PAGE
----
But Money has to be used to generate more. Sitting Idle it does nothing but depreciate.

    If someone is delaying you…cut them off. Use contingencies in your offers to reflect how you will conduct your business and set the expectations of the Seller and their banks. If they except your offer they also accept your contingencies for timely closing. Miss the closing ..sorry not wasting time with you.

    In Stocks, Bonds and real estate…an investor can never afford to be emotional about any of these. Numbers are your friends when calculated correctly and you are on the right side of them and Time is always an evil specter.

    • Elizabeth Faircloth

      Robert –
      Thanks for your comments! I comletely agree on your points. To clarify further – closing was orginally scheduled for 8/15 and then it got pushed back to 10/15. I like your “no nonsense” attitude! Good luck to you in all of your projects. Thanks for reading!

  2. Mary B.

    @Robert Easter: She was scheduled to close on August 15 for $63K but the bank is the one that actually cancelled the contract by asking for more money than they originally asked for from $63K to $78K following numerous appraisals. Once a counter-offer is made it cancels the previous agreement / offer…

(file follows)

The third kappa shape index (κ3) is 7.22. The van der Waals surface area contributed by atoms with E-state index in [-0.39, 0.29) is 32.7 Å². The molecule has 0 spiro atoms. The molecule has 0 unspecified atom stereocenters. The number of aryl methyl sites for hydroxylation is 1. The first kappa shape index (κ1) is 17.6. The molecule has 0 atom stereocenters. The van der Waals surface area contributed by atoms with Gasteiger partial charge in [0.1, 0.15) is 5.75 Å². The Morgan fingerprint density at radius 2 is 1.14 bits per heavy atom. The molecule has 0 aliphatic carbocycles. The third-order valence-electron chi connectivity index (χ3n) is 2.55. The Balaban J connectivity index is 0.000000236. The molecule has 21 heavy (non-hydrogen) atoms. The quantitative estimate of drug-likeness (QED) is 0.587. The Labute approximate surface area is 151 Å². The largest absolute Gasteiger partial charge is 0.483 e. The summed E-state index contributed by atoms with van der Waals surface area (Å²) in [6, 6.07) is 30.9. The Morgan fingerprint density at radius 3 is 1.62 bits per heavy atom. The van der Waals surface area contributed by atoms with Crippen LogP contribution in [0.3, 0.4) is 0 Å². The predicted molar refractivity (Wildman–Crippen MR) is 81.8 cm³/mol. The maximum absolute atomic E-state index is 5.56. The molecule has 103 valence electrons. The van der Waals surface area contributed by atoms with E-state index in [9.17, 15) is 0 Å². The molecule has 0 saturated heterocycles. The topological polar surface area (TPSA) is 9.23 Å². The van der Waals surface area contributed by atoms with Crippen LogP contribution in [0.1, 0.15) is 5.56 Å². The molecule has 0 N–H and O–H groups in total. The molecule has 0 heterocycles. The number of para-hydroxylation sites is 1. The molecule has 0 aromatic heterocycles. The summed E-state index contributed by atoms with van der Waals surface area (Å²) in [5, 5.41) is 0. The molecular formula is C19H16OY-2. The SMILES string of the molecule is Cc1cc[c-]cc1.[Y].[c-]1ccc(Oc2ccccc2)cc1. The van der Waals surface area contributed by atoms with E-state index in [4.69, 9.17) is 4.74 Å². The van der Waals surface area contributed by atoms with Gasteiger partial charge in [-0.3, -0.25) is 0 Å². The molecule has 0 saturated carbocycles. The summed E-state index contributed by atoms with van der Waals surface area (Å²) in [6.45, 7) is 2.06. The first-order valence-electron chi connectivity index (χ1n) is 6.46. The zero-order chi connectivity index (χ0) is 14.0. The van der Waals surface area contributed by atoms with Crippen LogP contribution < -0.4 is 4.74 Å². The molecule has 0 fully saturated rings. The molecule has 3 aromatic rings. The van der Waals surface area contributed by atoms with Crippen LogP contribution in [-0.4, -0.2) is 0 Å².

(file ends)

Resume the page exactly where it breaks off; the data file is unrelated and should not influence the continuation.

@Elizabeth Faircloth
    So what if the bank contacts you a month from now telling you the property is still available (as its the end of the year and end of the quarter – double points for you) and they would like to know if your original offer is still good – would you purchase?


    • Elizabeth Faircloth

      Thanks Mary for helping clarify. I did respond to Robert’s question above as well! Great follow up question! I thought of this scenario as well. I am thinking that I probably would not purchase the property. I have become turned off by the deal at this point! Thanks for commenting and all the best to you!

  3. Dennis Jayy

    I agree with the foundation . Most times I walk from a foundation problem. It is usually not worth the effort. A few stress cracks is understandable in the house if you know how to read them.